Wartime Farm is a British historical documentary TV series in eight parts in which the running of a farm during the Second World War is re-enacted, first broadcast on BBC Two on 6 September 2012.
Broadcast on 11 October 2012 at 8pm. By 1943, food imports had slumped to their lowest levels during the war, and farmland was becoming tired after years of consecutive use. To combat this, Ruth creates fertiliser with dung and spare straw from the farm’s cereal production, while Alex employs a specialist rat catcher to stop rodents eating into the upcoming harvest.
Later in the episode, Alex and Peter build a straw-bale outhouse for visitors and evacuees, complete with a thatched nettle roof; harvest grass from the local churchyard to make hay for their dairy herd; and start their own bee-keeping concern.
Ruth, desperate for helping hands, takes up a new initiative from the Ministry of Labour to employ children on the farm. They camp in the woods nearby, and pick herbs and medicinal plants like goose grass and foxglove which can be sold on to Britain’s pharmaceutical industry. She prepares sandwiches for them using steamed tinned salmon from Canada, and organises entertainment from a local folk musician, including the wartime favourite “Run Rabbit Run”.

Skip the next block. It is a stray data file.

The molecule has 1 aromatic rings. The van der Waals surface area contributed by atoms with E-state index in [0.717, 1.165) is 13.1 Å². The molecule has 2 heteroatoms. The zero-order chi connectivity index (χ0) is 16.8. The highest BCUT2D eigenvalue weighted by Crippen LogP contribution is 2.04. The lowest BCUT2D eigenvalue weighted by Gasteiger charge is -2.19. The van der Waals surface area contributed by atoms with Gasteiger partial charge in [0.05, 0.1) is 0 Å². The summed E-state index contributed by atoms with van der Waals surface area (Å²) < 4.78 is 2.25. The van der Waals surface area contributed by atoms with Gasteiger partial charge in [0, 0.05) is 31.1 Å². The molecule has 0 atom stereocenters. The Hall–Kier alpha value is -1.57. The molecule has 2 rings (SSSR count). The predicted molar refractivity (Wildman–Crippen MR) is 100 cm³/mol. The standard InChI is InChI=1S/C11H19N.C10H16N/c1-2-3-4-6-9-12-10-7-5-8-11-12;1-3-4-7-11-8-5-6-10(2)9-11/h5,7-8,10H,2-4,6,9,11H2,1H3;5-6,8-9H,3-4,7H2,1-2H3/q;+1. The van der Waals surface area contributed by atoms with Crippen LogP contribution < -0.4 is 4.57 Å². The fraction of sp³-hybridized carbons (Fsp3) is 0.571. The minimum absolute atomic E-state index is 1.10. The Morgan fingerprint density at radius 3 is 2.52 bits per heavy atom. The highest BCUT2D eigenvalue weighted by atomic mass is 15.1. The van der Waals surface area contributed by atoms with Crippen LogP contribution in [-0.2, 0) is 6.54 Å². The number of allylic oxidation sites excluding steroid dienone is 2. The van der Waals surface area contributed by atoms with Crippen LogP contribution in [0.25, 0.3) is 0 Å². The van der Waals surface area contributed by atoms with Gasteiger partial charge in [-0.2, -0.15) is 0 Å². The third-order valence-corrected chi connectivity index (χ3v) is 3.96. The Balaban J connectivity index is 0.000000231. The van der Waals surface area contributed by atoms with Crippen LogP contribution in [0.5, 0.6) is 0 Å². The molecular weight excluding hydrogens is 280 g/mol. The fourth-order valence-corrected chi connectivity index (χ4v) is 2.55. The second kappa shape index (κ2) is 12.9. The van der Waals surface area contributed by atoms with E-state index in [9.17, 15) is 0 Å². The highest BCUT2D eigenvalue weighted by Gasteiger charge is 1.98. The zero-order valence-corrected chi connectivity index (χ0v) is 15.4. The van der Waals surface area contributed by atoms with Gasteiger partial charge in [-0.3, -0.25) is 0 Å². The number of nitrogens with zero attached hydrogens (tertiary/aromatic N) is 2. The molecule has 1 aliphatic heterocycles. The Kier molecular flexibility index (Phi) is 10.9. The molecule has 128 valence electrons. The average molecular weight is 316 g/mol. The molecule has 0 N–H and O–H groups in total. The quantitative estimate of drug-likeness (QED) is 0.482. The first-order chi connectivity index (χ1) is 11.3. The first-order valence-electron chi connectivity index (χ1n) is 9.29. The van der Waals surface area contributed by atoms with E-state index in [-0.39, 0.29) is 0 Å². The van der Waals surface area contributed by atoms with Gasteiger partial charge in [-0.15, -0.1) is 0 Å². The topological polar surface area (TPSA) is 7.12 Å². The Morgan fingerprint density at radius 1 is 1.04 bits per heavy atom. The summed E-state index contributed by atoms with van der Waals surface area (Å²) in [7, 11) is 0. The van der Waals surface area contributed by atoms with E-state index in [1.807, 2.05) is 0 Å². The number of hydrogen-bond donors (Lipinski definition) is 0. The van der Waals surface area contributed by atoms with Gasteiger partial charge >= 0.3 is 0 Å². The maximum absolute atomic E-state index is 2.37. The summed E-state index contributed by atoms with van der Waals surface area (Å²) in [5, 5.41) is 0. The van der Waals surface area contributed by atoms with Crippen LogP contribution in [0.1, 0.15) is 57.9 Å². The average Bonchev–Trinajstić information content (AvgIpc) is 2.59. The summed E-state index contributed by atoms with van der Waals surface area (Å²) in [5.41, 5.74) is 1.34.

The adults, too, get a chance to let their hair down, at a “Wings for Victory” fund-raising dance. Ruth makes her own dress out of cotton flour sacks (purposefully designed, she says, to be re-used by industrious housewives), and curls her hair using sugar water. Alex and Ruth learn about Jive and Swing dancing from the Black American soldiers at the party, while Peter spends the night outside bringing in the hay.
Wartime Farm Series
You can find a full index of Wartime Farm here.
Production & Filming Details
- Release Date: 11 October 2012.
- Running Time: 60 minutes.
- Country: UK.
- Language: English.